Story endings that fit their means

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So much has been written and said about the Sopranos finale. I’m prepared to give a writer like David Chase any kind of ending he wants to his epic television show.

The commentary on the “surprise-cut” ending calls out viewers’ preferences for story. The howlers, well, they like genre stories: mystery, sci-fi, romance, all respectful of formula and always with a resolution. As in the Tom Waits song, they all “want to know the same thing we all want to know — how’s it gonna end.” Genre sells best. That’s why the howls are loudest this week.

A significant minority of viewers have sounded off with satisfaction after Journey’s “Don’t Stop Believing” cut off in mid-chorus, with a sudden cut to black. They’re literary readers, in my view, who enjoy stories with an ending you create yourself, like life. So few times do we know how everything turns out. Or if we do know, we’re wrong, because we have only our own point of view to consider.

I laughed out loud at the ending — after a moment of wondering about our satellite reception. David Chase has always used a “take it or leave it” approach to his HBO storytelling. Characters dropped, plot lines left tangled. If the howlers had looked closer at his style, they shouldn’t have been so stunned.

But millions of people, from the sports-talk host Jim Rome to my grocery store bagger, all had a better ending in mind. A flock of yay-ohs, all wanting to write the sweetest part of Chase’s story for him, to act as vicarious storytellers. Chase fights for his story, outlasts actor holdouts, agrees to write and produce about twice as many episodes as he wants. In his moment of ultimate spotlight, everybody wants their ending tacked onto his story.

You want an ending to a brilliant story with mesmerizing characters? Write your own damn story. Then you are entitled to whatever finale you can dream up. Asking for anything else is an ending that’s beyond your means as a storyteller.

Writing a double life

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My friend Laurie Cosbey, who’s working on a psychological thriller, spread the word about a storied novelist’s double life as a writer. Joyce Carol Oates has a well-known literary bibliography, including her more-than-autobiographical novel The Falls, based on Oates’ formative years in the Niagara Falls area of Western New York.

But Laurie told our manuscript response group that Oates has got two other outlets for her creativity.

She is a bestselling literary writer, but she also writes genre fiction under a pseudonym Rosamond Smith. She says her genre work is all about doubles. I think that’s something all writers are interested in, because we seem to be living double lives, one in our work and one in the world. She also writes suspense novels under the name Lauren Kelly.

There’s even more to Oates. She’s a prolific essayist, too.

In her book of essays, The Faith of a Writer, she’s interviewed about her 738-page epic Blonde: based on the life of Marilyn Monroe. Oates won the National Book Award at age 32, one of the youngest winners ever for a novel.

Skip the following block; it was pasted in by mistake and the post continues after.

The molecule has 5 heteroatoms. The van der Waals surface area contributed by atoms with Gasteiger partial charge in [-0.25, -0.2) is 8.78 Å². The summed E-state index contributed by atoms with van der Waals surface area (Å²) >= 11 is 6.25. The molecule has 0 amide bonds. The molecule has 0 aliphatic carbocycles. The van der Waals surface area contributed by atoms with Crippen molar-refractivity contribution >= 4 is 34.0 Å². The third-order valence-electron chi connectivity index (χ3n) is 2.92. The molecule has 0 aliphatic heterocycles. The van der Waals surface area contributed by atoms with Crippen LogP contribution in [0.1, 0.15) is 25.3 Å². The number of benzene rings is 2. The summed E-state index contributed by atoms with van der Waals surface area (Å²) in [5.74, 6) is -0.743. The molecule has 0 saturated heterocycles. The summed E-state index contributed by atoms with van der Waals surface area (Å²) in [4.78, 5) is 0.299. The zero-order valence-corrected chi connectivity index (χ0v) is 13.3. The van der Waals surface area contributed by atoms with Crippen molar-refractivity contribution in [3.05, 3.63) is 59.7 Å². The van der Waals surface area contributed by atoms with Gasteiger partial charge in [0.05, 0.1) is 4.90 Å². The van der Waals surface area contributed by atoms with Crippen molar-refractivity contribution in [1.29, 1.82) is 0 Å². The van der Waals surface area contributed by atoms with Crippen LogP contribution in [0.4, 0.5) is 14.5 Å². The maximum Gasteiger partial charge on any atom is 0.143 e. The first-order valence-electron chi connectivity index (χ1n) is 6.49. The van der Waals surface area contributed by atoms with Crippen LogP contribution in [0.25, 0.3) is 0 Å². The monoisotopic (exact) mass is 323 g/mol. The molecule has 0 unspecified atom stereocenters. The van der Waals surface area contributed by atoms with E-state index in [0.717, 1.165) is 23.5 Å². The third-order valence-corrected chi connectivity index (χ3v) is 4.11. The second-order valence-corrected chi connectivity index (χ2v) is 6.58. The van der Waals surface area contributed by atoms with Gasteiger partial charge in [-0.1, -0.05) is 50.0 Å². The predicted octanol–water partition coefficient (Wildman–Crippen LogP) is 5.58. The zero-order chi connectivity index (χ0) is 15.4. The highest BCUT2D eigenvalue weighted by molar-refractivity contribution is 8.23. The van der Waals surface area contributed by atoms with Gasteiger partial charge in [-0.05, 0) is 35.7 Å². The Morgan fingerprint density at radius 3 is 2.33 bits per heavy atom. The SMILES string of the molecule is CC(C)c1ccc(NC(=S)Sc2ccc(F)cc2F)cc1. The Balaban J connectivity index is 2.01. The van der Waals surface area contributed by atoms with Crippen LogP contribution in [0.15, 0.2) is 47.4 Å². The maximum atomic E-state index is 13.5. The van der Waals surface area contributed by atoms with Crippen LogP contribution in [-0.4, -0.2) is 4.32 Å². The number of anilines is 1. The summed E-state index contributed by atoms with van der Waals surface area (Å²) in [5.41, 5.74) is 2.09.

Hooray for hens and their book buying

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Back at the WLT Agents & Editors conference, Evelyn Palfrey introduced me to the term “hen-lit,” books aimed at the beyond-30s generation. (It’s what she’s written, and well, too.)

This morning I saw this item in the writersmarket.com report from Debbie Ridpath Ohi:

Hyperion launches new imprint for women

Named Voice, the new imprint is just one of several aimed at female readers. Warner Books already has a women’s imprint called 5 Spot and will be launching Springboard Press in the fall; aimed at baby boomers, a large percentage of its titles will cater to female readers. “Voice is specifically focusing on women from their mid-30’s and older and will have a resolutely anti-chick-lit bent,” said its founders.

There’s more in a New York Times story.

I don’t know if I want to put too fine a point on this, but if you’re writing fiction, you’re writing for women, three readers out of four. Of course, you should write whatever story is in your true voice. But imagine telling it to your sweetheart, girlfriend, wife or office pal, if you’re a fella — and if you care about getting picked up by a publisher who’ll print more than 1,000 copies of your book

Slipstreaming toward a genre

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One of the hard things for an writer to accomplish is knowing where their book will land on a bookstore’s shelves. Write a mystery, romance or western, and you have no challenge on this score. Write a story that simply tells a tale, though, and you have two choices: mainstream, or slipstream.

The latter term was coined by science fiction writer Bruce Sterling in 1989, and it’s even got a Wikipedia entry. Eventually that entry will lead you to Sterling’s article. He quips that he’s made up the word based on mainstream. Slipstream is also a kind of propulsion drive used in Star Trek, too, but in Sterling’s view it’s a story that crosses genres (say, sci-fi and mainstream) and describes a world that’s different.

For a master list of the wide and wooly range of slipstream, have a look at the titles Sterling compiled along with Nova Express sci-fi editor Lawrence Person. (Both living in Austin, by the way, home of our Writer’s Workshop.)

Sterling’s article is worth reading if you’re writing something that isn’t quite one genre or another. For now, I’ve decided that Viral Times is slipstream fiction. It’s not a section in Barnes & Noble, but at least it’s a more accurate description of how rich the story will be once its finished.